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Jewish World Review April 19, 2001 / 26 Nissan, 5761

Mark Roberti

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Consumer Reports

Napster technology finds legit role -- WHO would have thought the technology that illegally distributed millions of Britney Spears MP3s would help government bureaucrats trade statistics on carbon dioxide emissions? Peer-to-peer file sharing, the technology behind Napster, is moving into offices and cubicles, and this time it's entirely legal.

The federal government recently unveiled a new Web site that uses peer-to-peer technology to revolutionize the way it collects, shares and disseminates statistical data. In addition, multinational pharmaceutical giant GlaxoSmithKline has said it's rolling out peer-to-peer technology so 10,000 employees and researchers outside the company can share drug data. And major investment banks such as Bear Stearns, ING Barings and J.P. Morgan also are moving into the technology.

These are systems like Napster, except with a lock and key. The outlaw music-swapping service uses a central directory to point users who want to download a file to another PC where that file is stored. The corporate version of the technology typically requires employees to store files on servers, which can be password-protected. Authorized individuals are alerted when new files are added and when they can access them.

In some cases, peer-to-peer makes the information being swapped more useful. Government statistics, for example, have until now been "dumb"; figures on everything from population growth to energy consumption, available to the public on the portal since 1995, appear as numbers on a page - not particularly helpful to anyone who needs to parse the information.

"People want the actual data that they can sort and combine with other data," says Brand Niemann, a computer scientist at the Environmental Protection Agency and one of a handful of technology gurus who are transforming the way the federal bureaucracy does its work.

Thanks to peer-to-peer technology, the government can now make statistics downloadable into spreadsheets that can be sliced and diced as needed. "We can create new documents and databases that weren't possible before," says Niemann, who is also a member of the federal government's FedStats task force.

Peer-to-peer will also make collecting data a lot easier. The U.S. government gathers statistical information in 5,000 categories from 3,000 counties across the nation, and the process is cumbersome and open to error. Local workers in the field record information on paper forms, which are sent to an agency's state office. The information is then typed into a computer and forwarded to Washington. With the technology Niemann's group is using from a company called NextPage, each agency's county representative would enter data on a handheld computer and copy the file to a local server. The data would be automatically available to everyone else on the system and to the public; every time the file is modified, everyone would see the update.

"The potential time and cost savings are enormous," notes Niemann. "And you wouldn't have an annual statistical abstract; it would be a real-time statistical abstract."

That's great for the government, but few companies compile statistical abstracts. Still, there's plenty of information stored on individual hard drives - e-mail, spreadsheets, industry reports, news items downloaded from the Web and so on - that could be shared profitably with colleagues or customers.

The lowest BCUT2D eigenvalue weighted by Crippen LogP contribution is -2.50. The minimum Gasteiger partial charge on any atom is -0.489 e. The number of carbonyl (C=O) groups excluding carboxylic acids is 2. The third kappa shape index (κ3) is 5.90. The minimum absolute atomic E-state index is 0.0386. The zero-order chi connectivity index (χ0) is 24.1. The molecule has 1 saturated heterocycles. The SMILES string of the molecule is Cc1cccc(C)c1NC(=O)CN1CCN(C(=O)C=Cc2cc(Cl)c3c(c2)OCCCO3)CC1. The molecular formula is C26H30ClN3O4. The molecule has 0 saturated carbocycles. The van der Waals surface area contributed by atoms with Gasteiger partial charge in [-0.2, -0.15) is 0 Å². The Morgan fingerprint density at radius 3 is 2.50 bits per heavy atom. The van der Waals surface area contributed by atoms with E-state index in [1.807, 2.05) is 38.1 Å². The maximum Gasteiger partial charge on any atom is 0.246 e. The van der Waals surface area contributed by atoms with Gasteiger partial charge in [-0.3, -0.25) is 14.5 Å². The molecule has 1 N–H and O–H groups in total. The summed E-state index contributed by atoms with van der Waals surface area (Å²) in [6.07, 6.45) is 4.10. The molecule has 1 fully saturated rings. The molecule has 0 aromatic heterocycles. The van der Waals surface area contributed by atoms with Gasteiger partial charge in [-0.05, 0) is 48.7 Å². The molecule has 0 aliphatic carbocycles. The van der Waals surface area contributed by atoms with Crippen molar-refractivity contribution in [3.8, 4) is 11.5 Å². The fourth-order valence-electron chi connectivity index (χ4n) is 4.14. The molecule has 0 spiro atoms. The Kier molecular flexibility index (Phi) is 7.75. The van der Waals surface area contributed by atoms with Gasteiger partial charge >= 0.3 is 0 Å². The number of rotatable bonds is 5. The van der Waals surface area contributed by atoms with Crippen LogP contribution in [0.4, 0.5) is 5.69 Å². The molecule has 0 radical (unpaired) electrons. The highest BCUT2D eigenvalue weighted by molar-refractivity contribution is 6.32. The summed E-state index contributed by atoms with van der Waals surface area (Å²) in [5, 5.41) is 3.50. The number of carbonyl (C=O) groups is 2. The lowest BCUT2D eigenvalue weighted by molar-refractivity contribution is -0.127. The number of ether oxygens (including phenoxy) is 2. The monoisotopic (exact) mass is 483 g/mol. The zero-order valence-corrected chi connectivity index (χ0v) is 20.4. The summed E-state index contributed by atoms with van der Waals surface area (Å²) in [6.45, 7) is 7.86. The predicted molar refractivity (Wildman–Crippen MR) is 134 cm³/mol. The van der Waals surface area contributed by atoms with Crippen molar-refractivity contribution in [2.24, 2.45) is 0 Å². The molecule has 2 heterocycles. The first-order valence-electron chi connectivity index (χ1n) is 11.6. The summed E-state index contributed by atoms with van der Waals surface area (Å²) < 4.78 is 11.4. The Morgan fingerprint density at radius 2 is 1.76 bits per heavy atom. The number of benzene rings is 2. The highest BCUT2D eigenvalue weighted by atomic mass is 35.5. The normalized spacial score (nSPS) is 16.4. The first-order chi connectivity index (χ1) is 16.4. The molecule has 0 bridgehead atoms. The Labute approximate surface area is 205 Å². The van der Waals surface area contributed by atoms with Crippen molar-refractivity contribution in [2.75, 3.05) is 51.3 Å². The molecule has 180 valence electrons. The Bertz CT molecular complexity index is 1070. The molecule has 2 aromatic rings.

How can a company sort out the valuable information and get it into the right hands?

Brokerage houses generate countless reports and briefs, which they send by fax and e-mail to their clients, who use the information to weigh trades. A dozen or so major financial firms are using peer-to-peer software from a 2-year-old Boston company called WorldStreet to deliver more-targeted and timely information to customers to foster closer relationships.

Users set up profiles that tell the system what kind of information they want, whom they want it from and with whom they want to share it. For example, Bear Stearns brokers who are focused on retail stocks could choose to be alerted when a new report on Wal-Mart is stored on the system. The system would also show what other relevant information is available, which could be anything from an e-mail tip a broker added a few minutes ago to an audio file created by a researcher who visited Wal-Mart several days ago. When brokers forward the package to key clients, those clients are notified via e-mail or a wireless device.

Passing files back and forth is great, but in many cases companies want employees to work on the same documents or files collaboratively. For instance, when designing a car or airplane, engineering departments either send paper drawings via FedEx or send large electronic files back and forth. In these cases, it would be better if each person could view the same sketch at the same time and immediately see any changes made by anyone with access.

A startup software company in Beverly, Mass., is trying to serve that function. Groove Networks has been getting a lot of attention because it was founded by Ray Ozzie, the brains behind Lotus Notes, the most popular software for letting groups of employees collaborate on projects.

Of course, peer-to-peer is no corporate panacea. Many executives resist the technology for security reasons. Then there's the reaction the EPA's Niemann got when he first approached various federal agency heads about using the technology. He pitched it as a way to give people all the data and tools they'd need to compute the consumer price index themselves. That idea got a cool reaction: What if people came up with conflicting numbers?

Mark Roberti writes for The Industry Standard. Comment by clicking here.


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